Williams said the hospital was more than grateful since F.L.I.P. represents a great need in its community. Fairfield County is among the highest regions in the state with deaths related to chronic illnesses.

Bringing patients back

With many localized issues to tackle, Williams said he was looking to improve the hospital’s marketing to areas far outside the county. He said the hospital was planning to advertise in local magazines and put up signs in an effort to attract new patients to Fairfield.

He believes the hospital’s improved services, such as its $1.8-million EMR that went live in September and its newly opened dermatology and orthopedic clinics, would draw many people back.

“One of our biggest challenges is just replacing capital equipment,” he said. “We got state-of-the-art equipment now. We’re in the process of installing a digital-mammography unit. We do have an MRI system, which a lot of small critical-care hospitals don’t have.”

This ambition to be as up-to-date as possible, he said, enables Fairfield to stand out from the other five critical-access hospitals in the state.

Williams has been with Fairfield for 30 years and CEO for five. During his tenure, the hospital has seen increased revenue over the last five years, going up 25 percent.

“We are increasing our volumes, and we are trying to decrease the out-migration of patients leaving the county,” he said. “We’ve come a long way, and I think we’re doing exceptionally well.”

However, Williams said he is anticipating the ensuing years will be difficult. Even so, in the next three to five years, Williams said he would like to begin collaborating and affiliating with another facility.

“The reason why you want to do that is because of the resources that the tertiary hospitals have. The buy-in power is there and you can work with staffing or sending specialists here.”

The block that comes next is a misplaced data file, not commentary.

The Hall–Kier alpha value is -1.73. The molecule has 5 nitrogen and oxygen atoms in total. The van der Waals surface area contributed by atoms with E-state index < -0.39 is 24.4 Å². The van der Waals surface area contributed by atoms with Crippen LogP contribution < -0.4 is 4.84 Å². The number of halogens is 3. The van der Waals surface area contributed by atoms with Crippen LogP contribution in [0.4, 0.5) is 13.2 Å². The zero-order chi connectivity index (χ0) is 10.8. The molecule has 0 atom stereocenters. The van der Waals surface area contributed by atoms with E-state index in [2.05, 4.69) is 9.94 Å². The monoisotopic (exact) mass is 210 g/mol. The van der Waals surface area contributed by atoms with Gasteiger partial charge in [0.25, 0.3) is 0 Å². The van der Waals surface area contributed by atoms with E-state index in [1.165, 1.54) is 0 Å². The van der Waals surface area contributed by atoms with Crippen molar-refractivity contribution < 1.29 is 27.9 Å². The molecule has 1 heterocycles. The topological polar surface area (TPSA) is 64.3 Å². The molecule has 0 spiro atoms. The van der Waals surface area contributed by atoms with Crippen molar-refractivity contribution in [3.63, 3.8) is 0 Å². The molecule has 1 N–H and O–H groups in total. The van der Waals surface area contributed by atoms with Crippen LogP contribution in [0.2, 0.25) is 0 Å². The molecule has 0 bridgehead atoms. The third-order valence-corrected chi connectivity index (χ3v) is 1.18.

Fairfield also wants to reopen surgery, Williams said, adding, “Hopefully, one day we’ll be building a new facility.”

The accountability of small-town health care

Williams is well aware of the implications of running a hospital in a smaller community.

“Working in a small community is a different ballgame than working in a large one,” he said. “You got to focus on your patients. In a large hospital, a lot of times a patient is just a number. In a small hospital, everybody knows everybody.”

The imperative to provide quality care is even higher. After all, health-care professionals see their patients at church, school, the grocery store, the hardware store, etc. Therefore, to keep the hospital on-course with patient satisfaction and safety, Fairfield recently signed a contract with Press Ganey to do its inpatient survey.

“With the new health-care reform, we’re changing the way we’re practicing,” Williams said. “We’re not just flipping a patient when they come into the hospital. Now, we’re trying to track these patients when they go home.”

-by Pete Fernbaugh